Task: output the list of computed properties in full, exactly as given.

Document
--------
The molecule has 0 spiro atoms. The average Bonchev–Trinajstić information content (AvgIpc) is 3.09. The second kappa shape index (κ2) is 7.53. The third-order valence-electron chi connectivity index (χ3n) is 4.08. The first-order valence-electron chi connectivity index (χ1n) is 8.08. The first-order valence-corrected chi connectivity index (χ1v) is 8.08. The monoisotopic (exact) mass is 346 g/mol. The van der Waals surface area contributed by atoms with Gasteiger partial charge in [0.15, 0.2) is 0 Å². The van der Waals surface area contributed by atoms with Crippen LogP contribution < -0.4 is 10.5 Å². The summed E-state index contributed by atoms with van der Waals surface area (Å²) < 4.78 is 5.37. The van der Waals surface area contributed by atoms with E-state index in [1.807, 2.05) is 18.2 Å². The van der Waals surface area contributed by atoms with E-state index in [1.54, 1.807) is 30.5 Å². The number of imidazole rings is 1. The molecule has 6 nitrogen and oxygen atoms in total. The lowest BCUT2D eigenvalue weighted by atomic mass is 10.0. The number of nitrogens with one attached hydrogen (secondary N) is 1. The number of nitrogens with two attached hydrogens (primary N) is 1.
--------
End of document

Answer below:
The molecule has 0 spiro atoms. The average Bonchev–Trinajstić information content (AvgIpc) is 3.09. The second kappa shape index (κ2) is 7.53. The third-order valence-electron chi connectivity index (χ3n) is 4.08. The first-order valence-electron chi connectivity index (χ1n) is 8.08. The first-order valence-corrected chi connectivity index (χ1v) is 8.08. The monoisotopic (exact) mass is 346 g/mol. The van der Waals surface area contributed by atoms with Gasteiger partial charge in [0.15, 0.2) is 0 Å². The van der Waals surface area contributed by atoms with Crippen LogP contribution < -0.4 is 10.5 Å². The summed E-state index contributed by atoms with van der Waals surface area (Å²) < 4.78 is 5.37. The van der Waals surface area contributed by atoms with E-state index in [1.807, 2.05) is 18.2 Å². The van der Waals surface area contributed by atoms with E-state index in [1.54, 1.807) is 30.5 Å². The number of imidazole rings is 1. The molecule has 6 nitrogen and oxygen atoms in total. The lowest BCUT2D eigenvalue weighted by atomic mass is 10.0. The number of nitrogens with one attached hydrogen (secondary N) is 1. The number of nitrogens with two attached hydrogens (primary N) is 1.